I had not heard the song ‘For No One’ in years. Then, earlier in the week I saw this recording:
There is a story behind the recording that encapsulates the benefits of bringing together classical approaches with the new; the old with the young. The majority of schools we recommend to parents achieve this brilliantly. To look at this juxtaposition from the angle of music was a welcome change, and also re-enforced the need to look at cultural balances when visiting schools.
Perhaps the underrated song in the Beatles catalogue, Paul McCartney wrote and composed ‘For No One’ in the bathroom of a chalet in Klosters, in 1966, while on holiday with Jane Asher. (‘I had done a bit of skiing in ‘Help’ and quite liked it…’ he recalled later.)
John Lennon rated the song highly, recognising that it was all McCartney’s work. This orchestral version did not go onto the Revolver album, but is better. The ‘boys’ were embarrassed at the notion of a rock group using a string quartet as their backing, despite McCartney’s keenness to introduce to pop music a new sound – the French Horn. (‘It was an instrument I’d always loved from when I was a kid…’ he recalled later.)
Melancholy as it is, with the fusty classical string players behind the morose young Paul, the film is of one of the great recordings of the last century.
We see the late arrival of Alan Civil, the acclaimed French hornist from the BBC Symphony Orchestra. Ever the perfectionist, George Martin the Beatles producer has methodically chased down the best hornist in London, and insists on ten takes, late into the night. Civil’s sublime counterpoint is composed in the studio and evolves through the takes. As a deliberate wind up, Martin and McCartney request it hits a top ‘F’. They pretend not to know that this is technically beyond the French horn’s range and almost impossibly difficult to achieve. Kept out of the joke and managing to achieve the top ‘F’, Civil does not find their constantly berating him to do better at all funny. Meanwhile the lab-like sound engineers in their white coats, stand entranced by the creation they will let loose on an adulating world.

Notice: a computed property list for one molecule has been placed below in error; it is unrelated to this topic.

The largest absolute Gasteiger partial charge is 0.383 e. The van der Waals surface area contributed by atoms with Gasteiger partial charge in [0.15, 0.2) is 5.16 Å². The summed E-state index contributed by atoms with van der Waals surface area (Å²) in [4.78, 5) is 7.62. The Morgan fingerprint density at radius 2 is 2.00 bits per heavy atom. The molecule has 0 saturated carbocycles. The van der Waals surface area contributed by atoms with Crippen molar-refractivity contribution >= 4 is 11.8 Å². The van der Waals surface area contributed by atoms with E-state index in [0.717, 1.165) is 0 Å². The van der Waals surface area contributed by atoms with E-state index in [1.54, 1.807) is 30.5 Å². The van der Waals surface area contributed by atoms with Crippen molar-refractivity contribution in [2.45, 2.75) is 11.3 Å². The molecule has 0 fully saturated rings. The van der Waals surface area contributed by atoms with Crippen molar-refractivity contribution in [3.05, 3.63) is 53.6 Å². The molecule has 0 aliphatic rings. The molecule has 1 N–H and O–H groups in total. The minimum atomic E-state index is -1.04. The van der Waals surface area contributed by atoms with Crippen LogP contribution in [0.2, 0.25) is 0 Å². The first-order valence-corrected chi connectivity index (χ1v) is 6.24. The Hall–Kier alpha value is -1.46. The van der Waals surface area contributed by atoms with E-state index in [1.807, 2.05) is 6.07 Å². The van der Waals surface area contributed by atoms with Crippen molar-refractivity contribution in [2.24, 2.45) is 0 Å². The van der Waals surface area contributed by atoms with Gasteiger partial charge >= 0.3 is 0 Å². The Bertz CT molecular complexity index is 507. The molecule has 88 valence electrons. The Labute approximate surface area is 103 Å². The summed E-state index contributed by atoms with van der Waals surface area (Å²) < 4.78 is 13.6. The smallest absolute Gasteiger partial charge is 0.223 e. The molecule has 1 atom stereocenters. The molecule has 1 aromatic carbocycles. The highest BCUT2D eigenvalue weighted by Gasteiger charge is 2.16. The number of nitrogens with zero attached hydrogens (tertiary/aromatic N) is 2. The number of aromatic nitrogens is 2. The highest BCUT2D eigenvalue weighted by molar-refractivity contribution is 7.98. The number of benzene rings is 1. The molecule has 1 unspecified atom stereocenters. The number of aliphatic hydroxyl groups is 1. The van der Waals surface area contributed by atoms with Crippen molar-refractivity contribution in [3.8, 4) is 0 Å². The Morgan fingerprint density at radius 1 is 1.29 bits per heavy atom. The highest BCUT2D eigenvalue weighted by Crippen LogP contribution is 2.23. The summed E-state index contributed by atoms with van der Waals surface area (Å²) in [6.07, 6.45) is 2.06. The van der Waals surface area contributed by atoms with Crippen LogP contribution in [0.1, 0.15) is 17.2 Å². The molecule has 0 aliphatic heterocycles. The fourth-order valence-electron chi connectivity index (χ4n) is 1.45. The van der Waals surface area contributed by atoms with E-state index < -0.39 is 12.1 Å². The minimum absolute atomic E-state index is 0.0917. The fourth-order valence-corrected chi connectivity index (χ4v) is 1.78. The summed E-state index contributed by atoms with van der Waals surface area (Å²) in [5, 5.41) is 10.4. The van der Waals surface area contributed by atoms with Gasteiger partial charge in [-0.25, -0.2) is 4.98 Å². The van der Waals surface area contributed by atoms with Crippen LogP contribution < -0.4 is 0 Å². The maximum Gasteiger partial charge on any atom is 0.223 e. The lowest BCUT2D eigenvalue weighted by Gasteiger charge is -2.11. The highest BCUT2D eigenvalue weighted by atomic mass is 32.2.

For the very limited amount my opinion is worth, these few quite possibly unique minutes of backing to a 1960’s ballad have the purity of late Baroque harmony. Ending on a diminished chord leaves the music hanging, unresolved as the tragedy of the subject matter, poignant as an aria by George Handel who like McCartney, I have realised a) worked as a musician in Hamburg before composing his finest work in England; and b) lost a parent at the age of fourteen. Probably not an original observation, since so much has been written about The Beatles…
The song may well be a cruel reaction to the break down in McCartney’s relationship with Jane Asher, and a petulant farewell to her parents. Their large house on Wimpole Street, where he lived for some time, afforded the peace for Lennon to come round and write some of the finest Beatles songs with him in a basement room with a small piano. Meanwhile, they introduced McCartney to high literature and art. (Those who remarked on his academic potential included the head of an Oxford college who had sat next to him at High Table). Their daughter may be remembered to posterity chiefly as the provocateur of a verse whose fluidity matches the accompanying melody:
And in her eyes, you see nothing
No sign of love behind the tears
Cried for no one
A love that should have lasted years
A Beatles song that comes close is Here There and Everywhere. As Leonard Bernstein pointed out, it might have been their finest if anyone had bothered to write an orchestral score. I had one scribbled down and it was performed at an event I helped organise in 2007. (A former Bonas MacFarlane tutee was the soloist?). Was I the first to do so? Again, probably not – too much has been written… I gave it to the young man who wrote it. And within eighteen months, I had thrown away the only recording.